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AARP Urges Kansans to Join the Fight to Stop Excessive Utility Legal Fees

AARP Kansas is calling on customers of Kansas City Power and Light (KCPL) to speak out to the Kansas Corporation Commission (KCC) which is considering a proposal to make customers pay $7.6 million in legal and consulting costs spent by KCPL. KCPL racked up these fees as it made its case to raise customer rates by $22 million. AARP believes that these costs are excessive and should be paid for by the company, not its customers.

Historically, utility companies have been allowed to charge customers the reasonable costs of preparing for and being a part of rate hearings which are held by regulatory bodies like the KCC which must approve utility rates. In addition to paying for outside consultants and lawyers that the utility may need, some of the regulatory costs help pay for the Citizens’ Utility Ratepayer Board (CURB), which represents residential and small commercial customers, and some pay for the KCC staff and commissioners.

In its recent rate case, KCPL proposed charging customers $2 million in regulatory costs. However, now that the case is over, KCPL is asking the KCC to allow it to charge customers $9.1 million in regulatory expense. Evidence in the case shows that KCPL spent $7.6 million hiring 40 outside lawyers, 45 consultants and spending almost 25,000 man hours working to convince the KCC that ratepayers should pay for hundreds of millions of dollars of cost overruns spent building the Iatan II coal plant. KCPL hired the best help money can buy to help convince the KCC… and it won.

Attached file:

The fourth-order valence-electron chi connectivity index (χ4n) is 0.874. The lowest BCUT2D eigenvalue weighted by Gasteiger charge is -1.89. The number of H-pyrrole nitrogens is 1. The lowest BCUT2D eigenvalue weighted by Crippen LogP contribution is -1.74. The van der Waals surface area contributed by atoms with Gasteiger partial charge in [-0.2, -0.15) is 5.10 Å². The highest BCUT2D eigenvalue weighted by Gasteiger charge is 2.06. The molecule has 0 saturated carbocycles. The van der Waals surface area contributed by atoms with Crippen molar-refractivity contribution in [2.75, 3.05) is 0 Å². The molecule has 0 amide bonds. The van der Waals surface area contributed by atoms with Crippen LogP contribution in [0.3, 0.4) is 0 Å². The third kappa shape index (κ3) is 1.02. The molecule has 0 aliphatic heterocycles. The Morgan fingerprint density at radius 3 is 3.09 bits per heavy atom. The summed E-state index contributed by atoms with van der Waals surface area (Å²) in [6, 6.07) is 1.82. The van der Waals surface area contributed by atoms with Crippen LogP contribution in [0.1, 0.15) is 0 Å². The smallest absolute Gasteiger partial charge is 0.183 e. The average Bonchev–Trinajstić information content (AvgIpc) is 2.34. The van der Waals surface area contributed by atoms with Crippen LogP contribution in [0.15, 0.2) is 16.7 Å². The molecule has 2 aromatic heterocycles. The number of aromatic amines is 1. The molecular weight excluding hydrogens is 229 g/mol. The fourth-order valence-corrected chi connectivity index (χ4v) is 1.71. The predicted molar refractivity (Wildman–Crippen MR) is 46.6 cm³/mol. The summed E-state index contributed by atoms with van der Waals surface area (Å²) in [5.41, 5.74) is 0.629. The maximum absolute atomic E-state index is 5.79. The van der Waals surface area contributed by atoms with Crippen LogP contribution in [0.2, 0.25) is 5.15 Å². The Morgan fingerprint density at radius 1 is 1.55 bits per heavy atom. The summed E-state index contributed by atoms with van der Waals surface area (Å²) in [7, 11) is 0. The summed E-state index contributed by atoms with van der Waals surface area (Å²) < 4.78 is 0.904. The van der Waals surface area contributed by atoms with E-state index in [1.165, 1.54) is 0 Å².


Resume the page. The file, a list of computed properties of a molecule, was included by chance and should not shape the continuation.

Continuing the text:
“The problem is, KCPL opened the customer’s checkbook and took out a blank check,” said AARP Kansas State Director Maren Turner. “We certainly understand there are expenses in having a rate hearing but as long as KCPL is allowed to pass any and all costs on, whether justified or not, the sky’s the limit as to how much they will spend to get the biggest rate increase they can.” Turner added, “it’s unbelievable that the KCC has no policy that limits how much a utility can spend on a rate hearing and expect to get back from customers.”

Turner said the KCC needs to hear from Kansans about KCPL’s excessive legal and consulting expenses being unfairly shouldered by its customers. She encourages customers to call the KCC at 1-800-662-0027 and urge them to stop giving KCPL a blank check to pay for rate increase hearings. Kansans can send an email telling the KCC to stop giving the utility a blank check at (Reference KCC Docket No. 10-KCPE-415-RTS)

For more information, visit the AARP KS web site.

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